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Hormones and Rosacea

Hormones and Rosacea

Hormones are chemical messengers produced by the endocrine system (adrenal glands, hypothalamus, kidneys, ovaries, pancreas, pituitary gland and thyroid). They regulate processes such as development, digestion, growth, metabolism, mood control and reproduction.

Hormonal imbalances—whether due to pregnancy, menstrual cycle, menopause, endocrine disorders, or stress—cause reactions in the body and skin that can lead to rosacea symptoms. While hormone levels are difficult to detect and can fluctuate unpredictably, medical testing may help determine if hormonal imbalances are at the root of the rosacea problem. The following hormones are mainly associated with rosacea.

Estrogen and Rosacea

Estrogen has anti-inflammatory properties that reduce oil gland activity and size, tighten pores, create strong collagen and elastin, promote hydration and ward off aging. However, as estrogen production slows temporarily during menstrual cycles, pregnancy and menopause, rosacea symptoms start to appear.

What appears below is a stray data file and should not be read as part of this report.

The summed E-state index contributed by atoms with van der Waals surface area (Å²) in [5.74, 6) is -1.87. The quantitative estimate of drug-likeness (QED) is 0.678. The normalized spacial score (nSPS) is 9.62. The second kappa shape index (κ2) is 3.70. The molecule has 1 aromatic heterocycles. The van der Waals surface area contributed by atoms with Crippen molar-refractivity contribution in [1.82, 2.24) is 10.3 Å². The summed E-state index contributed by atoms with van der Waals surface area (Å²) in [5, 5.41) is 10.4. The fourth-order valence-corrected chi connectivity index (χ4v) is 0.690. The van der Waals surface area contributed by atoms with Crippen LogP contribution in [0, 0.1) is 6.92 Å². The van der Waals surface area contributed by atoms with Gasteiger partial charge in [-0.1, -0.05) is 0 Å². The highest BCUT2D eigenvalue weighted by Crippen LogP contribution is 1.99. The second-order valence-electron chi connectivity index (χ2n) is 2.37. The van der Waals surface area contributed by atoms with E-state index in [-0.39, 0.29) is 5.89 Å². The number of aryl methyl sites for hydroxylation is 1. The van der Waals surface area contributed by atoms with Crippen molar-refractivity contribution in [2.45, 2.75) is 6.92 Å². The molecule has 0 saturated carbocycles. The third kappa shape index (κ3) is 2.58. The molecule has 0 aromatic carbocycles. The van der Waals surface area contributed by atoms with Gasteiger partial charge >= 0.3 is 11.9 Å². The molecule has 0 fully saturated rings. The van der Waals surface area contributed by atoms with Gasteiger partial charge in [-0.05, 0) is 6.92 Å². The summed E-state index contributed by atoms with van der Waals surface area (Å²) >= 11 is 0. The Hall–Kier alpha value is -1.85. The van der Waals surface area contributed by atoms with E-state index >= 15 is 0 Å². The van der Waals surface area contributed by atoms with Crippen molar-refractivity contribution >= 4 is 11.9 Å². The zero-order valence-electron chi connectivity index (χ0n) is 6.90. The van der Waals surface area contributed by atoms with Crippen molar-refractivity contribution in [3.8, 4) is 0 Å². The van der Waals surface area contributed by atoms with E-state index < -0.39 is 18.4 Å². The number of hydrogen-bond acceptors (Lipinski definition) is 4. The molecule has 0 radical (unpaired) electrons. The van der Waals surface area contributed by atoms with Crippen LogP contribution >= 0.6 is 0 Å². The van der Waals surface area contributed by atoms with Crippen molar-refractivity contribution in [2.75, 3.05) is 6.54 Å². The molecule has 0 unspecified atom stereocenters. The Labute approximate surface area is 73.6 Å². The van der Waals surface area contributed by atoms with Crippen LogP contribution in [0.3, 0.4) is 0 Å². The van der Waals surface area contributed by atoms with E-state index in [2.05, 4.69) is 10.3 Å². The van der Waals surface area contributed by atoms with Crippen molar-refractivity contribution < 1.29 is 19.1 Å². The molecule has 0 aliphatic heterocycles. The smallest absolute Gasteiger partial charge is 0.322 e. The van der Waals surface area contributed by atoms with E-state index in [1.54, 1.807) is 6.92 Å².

Lower and slower estrogen production cause increased oil production, swelling, inflammation, slower cell renewal, collagen and elastin loss and dryness. The oil creates a perfect haven for the microscopic mite that thrives in rosacea sufferers. The inflammation and loss of elasticity weakens capillaries, which need elasticity to expand and contract according to blood flow.

Testosterone and Rosacea

Testosterone increases with menopause, triggers oil production and creates the ideal environment for the microscopic skin mite. People mistakenly assume the bumps and pimples they see with menopause are acne, not knowing that hormonal imbalances of menopause can cause rosacea too.

DHEA and Rosacea

DHEA (dehydroepiandrosterone), a precursor to sex hormones (estrogen, progesterone and testosterone), also plays a role in the development of rosacea. Aging, menopause, high sugar diets, stress and medications can decrease DHEA, leaving the skin vulnerable to the negative effects of cortisol and an impaired immune system. Acute or adrenal stress can raise DHEA, occurring when adrenals attempt to produce cortisol to cope with stress, but do not produce enough, resulting in a hormonal imbalance.

Addison’s Disease, a rare adrenal insufficiency disease, plus other endocrine disorders are also linked with rosacea. HGH (Human Growth Hormone) and DHEA are considered anti-aging hormones. Production of HGH normally declines with age, especially in women after menopause. Thyroid hormones cause skin to become warm, sweaty and flushed, which are key rosacea symptoms.